Researchers from the cybersecurity company, SentinelOne have discovered that Microsoft’s Windows Defender is being abused by a threat actor associated with the LockBit 3.0 ransomware operation to load Cobalt Strike beacons onto potentially compromised systems and evade EDR and AV detection tools.
The researchers found that Microsoft Defender’s command line tool “MpCmdRun.exe” was abused to side-load malicious DLLs that decrypt and install Cobalt Strike beacons on victims’ PCs.
For those unaware, MpCmdRun is an important part of Microsoft’s Windows Security system that helps protect your PC from online threats and malware.
“During a recent investigation, we found that threat actors were abusing the Windows Defender command line tool MpCmdRun.exe to decrypt and load Cobalt Strike payloads,” SentinelOne wrote in detail about the new attack in its blog post.
The initial target compromise in both cases occurred by exploiting the Log4j vulnerability against an unpatched VMWare Horizon Server to run PowerShell code, which downloaded the MpCmdRun.exe, the “mpclient” malicious DLL file, and the encrypted Cobalt Strike payload file from its Command-and-Control (C2) server.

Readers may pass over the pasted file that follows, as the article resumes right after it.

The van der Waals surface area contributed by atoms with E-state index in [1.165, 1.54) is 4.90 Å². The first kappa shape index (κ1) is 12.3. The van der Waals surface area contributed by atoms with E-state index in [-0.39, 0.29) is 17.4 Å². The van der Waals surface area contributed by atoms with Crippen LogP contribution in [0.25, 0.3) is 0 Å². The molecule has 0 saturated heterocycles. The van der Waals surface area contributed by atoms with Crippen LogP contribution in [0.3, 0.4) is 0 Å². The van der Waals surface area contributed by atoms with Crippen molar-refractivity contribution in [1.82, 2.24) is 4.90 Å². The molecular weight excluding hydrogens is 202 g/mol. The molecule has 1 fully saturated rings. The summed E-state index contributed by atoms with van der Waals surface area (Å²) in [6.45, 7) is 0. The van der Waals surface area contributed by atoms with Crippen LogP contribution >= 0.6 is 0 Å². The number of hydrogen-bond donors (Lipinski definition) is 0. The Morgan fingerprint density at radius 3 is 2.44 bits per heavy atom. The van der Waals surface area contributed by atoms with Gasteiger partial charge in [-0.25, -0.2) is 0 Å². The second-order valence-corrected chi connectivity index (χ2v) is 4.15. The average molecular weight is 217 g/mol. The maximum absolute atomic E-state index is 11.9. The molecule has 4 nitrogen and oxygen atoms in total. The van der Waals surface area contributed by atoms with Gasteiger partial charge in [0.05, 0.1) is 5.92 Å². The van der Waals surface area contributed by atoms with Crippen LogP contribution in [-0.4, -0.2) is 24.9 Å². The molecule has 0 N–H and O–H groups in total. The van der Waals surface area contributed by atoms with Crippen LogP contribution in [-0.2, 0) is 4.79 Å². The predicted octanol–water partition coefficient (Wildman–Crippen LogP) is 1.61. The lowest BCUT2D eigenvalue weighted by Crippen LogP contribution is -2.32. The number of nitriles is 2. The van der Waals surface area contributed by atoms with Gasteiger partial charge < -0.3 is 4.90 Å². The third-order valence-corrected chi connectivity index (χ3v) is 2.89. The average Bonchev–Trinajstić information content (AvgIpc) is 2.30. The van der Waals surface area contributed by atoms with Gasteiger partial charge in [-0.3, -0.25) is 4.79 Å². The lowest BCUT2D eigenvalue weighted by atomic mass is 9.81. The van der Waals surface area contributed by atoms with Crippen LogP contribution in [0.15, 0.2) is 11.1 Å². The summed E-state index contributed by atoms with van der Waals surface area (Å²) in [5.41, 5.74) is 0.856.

The threat actor downloads a malicious DLL, the encrypted payload, and the legitimate tool from their controlled C2:
Notably, the threat actor leverages the legitimate Windows Defender command line tool MpCmdRun.exe to decrypt and load Cobalt Strike payloads.
[…] MpCmd.exe (sic) is abused to side-load a weaponized mpclient.dll, which loads and decrypts Cobalt Strike Beacon from the c0000015.log file.
As such, the components used in the attack specifically related to the use of the Windows Defender command line tool are:
|mpclient.dll||Weaponized DLL loaded by MpCmdRun.exe|
|MpCmdRun.exe||Legitimate/signed Microsoft Defender utility|
|C0000015.log||Encrypted Cobalt Strike payload|
For more technical details, you can check out the official blog post here.